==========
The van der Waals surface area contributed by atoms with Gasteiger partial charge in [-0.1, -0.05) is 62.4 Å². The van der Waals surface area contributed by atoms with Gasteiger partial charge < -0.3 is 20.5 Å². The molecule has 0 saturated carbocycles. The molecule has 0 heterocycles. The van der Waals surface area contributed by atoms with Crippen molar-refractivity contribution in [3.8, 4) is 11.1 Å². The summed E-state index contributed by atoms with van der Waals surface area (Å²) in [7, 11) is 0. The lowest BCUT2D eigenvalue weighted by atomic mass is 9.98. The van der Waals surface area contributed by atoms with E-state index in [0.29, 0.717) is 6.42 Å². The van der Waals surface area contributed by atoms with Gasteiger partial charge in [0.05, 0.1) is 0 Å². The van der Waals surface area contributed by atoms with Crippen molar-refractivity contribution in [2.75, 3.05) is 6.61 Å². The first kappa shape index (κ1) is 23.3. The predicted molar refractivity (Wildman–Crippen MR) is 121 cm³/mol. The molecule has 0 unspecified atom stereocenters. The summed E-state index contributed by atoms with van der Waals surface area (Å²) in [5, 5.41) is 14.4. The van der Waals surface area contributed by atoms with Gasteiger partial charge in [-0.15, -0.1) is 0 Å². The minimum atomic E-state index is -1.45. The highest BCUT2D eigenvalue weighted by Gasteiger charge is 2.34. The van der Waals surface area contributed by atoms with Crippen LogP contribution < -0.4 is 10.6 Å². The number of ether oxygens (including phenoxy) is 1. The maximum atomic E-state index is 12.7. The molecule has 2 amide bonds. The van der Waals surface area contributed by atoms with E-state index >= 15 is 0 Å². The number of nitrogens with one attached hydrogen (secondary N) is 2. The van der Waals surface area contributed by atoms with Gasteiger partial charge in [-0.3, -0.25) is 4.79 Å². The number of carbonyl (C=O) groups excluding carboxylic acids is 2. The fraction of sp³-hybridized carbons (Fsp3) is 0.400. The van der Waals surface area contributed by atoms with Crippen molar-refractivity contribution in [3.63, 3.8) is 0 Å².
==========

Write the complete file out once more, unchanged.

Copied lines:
The van der Waals surface area contributed by atoms with Gasteiger partial charge in [-0.1, -0.05) is 62.4 Å². The van der Waals surface area contributed by atoms with Gasteiger partial charge < -0.3 is 20.5 Å². The molecule has 0 saturated carbocycles. The molecule has 0 heterocycles. The van der Waals surface area contributed by atoms with Crippen molar-refractivity contribution in [3.8, 4) is 11.1 Å². The summed E-state index contributed by atoms with van der Waals surface area (Å²) in [7, 11) is 0. The lowest BCUT2D eigenvalue weighted by atomic mass is 9.98. The van der Waals surface area contributed by atoms with E-state index in [0.29, 0.717) is 6.42 Å². The van der Waals surface area contributed by atoms with Gasteiger partial charge in [0.05, 0.1) is 0 Å². The van der Waals surface area contributed by atoms with Crippen molar-refractivity contribution in [2.75, 3.05) is 6.61 Å². The first kappa shape index (κ1) is 23.3. The predicted molar refractivity (Wildman–Crippen MR) is 121 cm³/mol. The molecule has 0 unspecified atom stereocenters. The summed E-state index contributed by atoms with van der Waals surface area (Å²) in [5, 5.41) is 14.4. The van der Waals surface area contributed by atoms with Gasteiger partial charge in [-0.15, -0.1) is 0 Å². The minimum atomic E-state index is -1.45. The highest BCUT2D eigenvalue weighted by Gasteiger charge is 2.34. The van der Waals surface area contributed by atoms with Crippen LogP contribution < -0.4 is 10.6 Å². The number of ether oxygens (including phenoxy) is 1. The maximum atomic E-state index is 12.7. The molecule has 2 amide bonds. The van der Waals surface area contributed by atoms with E-state index >= 15 is 0 Å². The number of nitrogens with one attached hydrogen (secondary N) is 2. The van der Waals surface area contributed by atoms with Gasteiger partial charge in [-0.3, -0.25) is 4.79 Å². The number of carbonyl (C=O) groups excluding carboxylic acids is 2. The fraction of sp³-hybridized carbons (Fsp3) is 0.400. The van der Waals surface area contributed by atoms with Crippen molar-refractivity contribution in [3.63, 3.8) is 0 Å².